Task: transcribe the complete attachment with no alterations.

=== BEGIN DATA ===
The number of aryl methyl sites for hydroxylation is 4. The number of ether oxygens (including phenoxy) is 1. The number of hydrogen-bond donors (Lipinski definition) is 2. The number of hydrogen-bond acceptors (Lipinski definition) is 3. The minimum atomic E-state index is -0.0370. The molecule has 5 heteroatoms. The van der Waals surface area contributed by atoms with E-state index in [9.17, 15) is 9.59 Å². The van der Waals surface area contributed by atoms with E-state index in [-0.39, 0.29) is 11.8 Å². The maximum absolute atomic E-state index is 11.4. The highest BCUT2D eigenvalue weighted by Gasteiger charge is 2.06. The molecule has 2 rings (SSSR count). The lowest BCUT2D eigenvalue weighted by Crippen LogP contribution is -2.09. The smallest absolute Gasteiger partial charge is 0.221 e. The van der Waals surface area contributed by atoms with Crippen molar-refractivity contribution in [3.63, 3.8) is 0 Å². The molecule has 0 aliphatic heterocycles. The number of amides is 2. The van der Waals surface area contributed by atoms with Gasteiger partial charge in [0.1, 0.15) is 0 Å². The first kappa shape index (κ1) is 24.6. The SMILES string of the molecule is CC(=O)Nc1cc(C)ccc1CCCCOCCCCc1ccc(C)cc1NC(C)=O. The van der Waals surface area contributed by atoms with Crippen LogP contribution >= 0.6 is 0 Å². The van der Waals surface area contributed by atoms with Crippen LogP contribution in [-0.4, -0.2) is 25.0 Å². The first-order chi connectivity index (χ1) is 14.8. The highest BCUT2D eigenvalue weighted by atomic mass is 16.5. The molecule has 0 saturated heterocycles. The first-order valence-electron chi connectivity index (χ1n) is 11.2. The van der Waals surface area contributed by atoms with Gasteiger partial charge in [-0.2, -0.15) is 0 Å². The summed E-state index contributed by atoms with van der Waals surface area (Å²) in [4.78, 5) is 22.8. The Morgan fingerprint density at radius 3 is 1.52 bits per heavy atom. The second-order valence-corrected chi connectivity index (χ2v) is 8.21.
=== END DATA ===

The number of aryl methyl sites for hydroxylation is 4. The number of ether oxygens (including phenoxy) is 1. The number of hydrogen-bond donors (Lipinski definition) is 2. The number of hydrogen-bond acceptors (Lipinski definition) is 3. The minimum atomic E-state index is -0.0370. The molecule has 5 heteroatoms. The van der Waals surface area contributed by atoms with E-state index in [9.17, 15) is 9.59 Å². The van der Waals surface area contributed by atoms with E-state index in [-0.39, 0.29) is 11.8 Å². The maximum absolute atomic E-state index is 11.4. The highest BCUT2D eigenvalue weighted by Gasteiger charge is 2.06. The molecule has 2 rings (SSSR count). The lowest BCUT2D eigenvalue weighted by Crippen LogP contribution is -2.09. The smallest absolute Gasteiger partial charge is 0.221 e. The van der Waals surface area contributed by atoms with Crippen molar-refractivity contribution in [3.63, 3.8) is 0 Å². The molecule has 0 aliphatic heterocycles. The number of amides is 2. The van der Waals surface area contributed by atoms with Gasteiger partial charge in [0.1, 0.15) is 0 Å². The first kappa shape index (κ1) is 24.6. The SMILES string of the molecule is CC(=O)Nc1cc(C)ccc1CCCCOCCCCc1ccc(C)cc1NC(C)=O. The van der Waals surface area contributed by atoms with Crippen LogP contribution >= 0.6 is 0 Å². The van der Waals surface area contributed by atoms with Crippen LogP contribution in [-0.4, -0.2) is 25.0 Å². The first-order chi connectivity index (χ1) is 14.8. The highest BCUT2D eigenvalue weighted by atomic mass is 16.5. The molecule has 0 saturated heterocycles. The first-order valence-electron chi connectivity index (χ1n) is 11.2. The van der Waals surface area contributed by atoms with Gasteiger partial charge in [-0.2, -0.15) is 0 Å². The summed E-state index contributed by atoms with van der Waals surface area (Å²) in [4.78, 5) is 22.8. The Morgan fingerprint density at radius 3 is 1.52 bits per heavy atom. The second-order valence-corrected chi connectivity index (χ2v) is 8.21.